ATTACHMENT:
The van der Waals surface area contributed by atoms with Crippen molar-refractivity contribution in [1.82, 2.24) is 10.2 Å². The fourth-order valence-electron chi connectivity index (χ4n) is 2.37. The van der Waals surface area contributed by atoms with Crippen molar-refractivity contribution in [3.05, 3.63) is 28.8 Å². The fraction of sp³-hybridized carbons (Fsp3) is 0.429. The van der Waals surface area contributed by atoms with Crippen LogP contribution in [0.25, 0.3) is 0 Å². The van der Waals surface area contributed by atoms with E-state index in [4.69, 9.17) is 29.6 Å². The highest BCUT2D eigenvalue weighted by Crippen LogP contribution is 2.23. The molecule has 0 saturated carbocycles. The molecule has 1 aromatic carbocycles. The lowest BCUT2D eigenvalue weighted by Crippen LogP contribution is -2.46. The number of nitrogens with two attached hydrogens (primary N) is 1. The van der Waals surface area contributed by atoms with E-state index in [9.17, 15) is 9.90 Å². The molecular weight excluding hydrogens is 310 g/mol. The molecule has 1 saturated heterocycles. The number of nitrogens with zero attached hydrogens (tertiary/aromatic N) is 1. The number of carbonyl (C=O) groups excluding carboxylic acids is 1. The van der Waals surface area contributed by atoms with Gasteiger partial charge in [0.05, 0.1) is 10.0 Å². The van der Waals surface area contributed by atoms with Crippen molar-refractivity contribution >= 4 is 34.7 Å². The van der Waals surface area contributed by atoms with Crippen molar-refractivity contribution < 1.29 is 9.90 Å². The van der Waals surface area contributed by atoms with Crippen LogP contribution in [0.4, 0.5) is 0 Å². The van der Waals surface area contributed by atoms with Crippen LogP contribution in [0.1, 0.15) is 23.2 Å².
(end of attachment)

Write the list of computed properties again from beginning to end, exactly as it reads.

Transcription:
The van der Waals surface area contributed by atoms with Crippen molar-refractivity contribution in [1.82, 2.24) is 10.2 Å². The fourth-order valence-electron chi connectivity index (χ4n) is 2.37. The van der Waals surface area contributed by atoms with Crippen molar-refractivity contribution in [3.05, 3.63) is 28.8 Å². The fraction of sp³-hybridized carbons (Fsp3) is 0.429. The van der Waals surface area contributed by atoms with Crippen LogP contribution in [0.25, 0.3) is 0 Å². The van der Waals surface area contributed by atoms with E-state index in [4.69, 9.17) is 29.6 Å². The highest BCUT2D eigenvalue weighted by Crippen LogP contribution is 2.23. The molecule has 0 saturated carbocycles. The molecule has 1 aromatic carbocycles. The lowest BCUT2D eigenvalue weighted by Crippen LogP contribution is -2.46. The number of nitrogens with two attached hydrogens (primary N) is 1. The van der Waals surface area contributed by atoms with E-state index in [9.17, 15) is 9.90 Å². The molecular weight excluding hydrogens is 310 g/mol. The molecule has 1 saturated heterocycles. The number of nitrogens with zero attached hydrogens (tertiary/aromatic N) is 1. The number of carbonyl (C=O) groups excluding carboxylic acids is 1. The van der Waals surface area contributed by atoms with Gasteiger partial charge in [0.05, 0.1) is 10.0 Å². The van der Waals surface area contributed by atoms with Crippen molar-refractivity contribution >= 4 is 34.7 Å². The van der Waals surface area contributed by atoms with Crippen molar-refractivity contribution < 1.29 is 9.90 Å². The van der Waals surface area contributed by atoms with Crippen LogP contribution in [0.4, 0.5) is 0 Å². The van der Waals surface area contributed by atoms with Crippen LogP contribution in [0.1, 0.15) is 23.2 Å².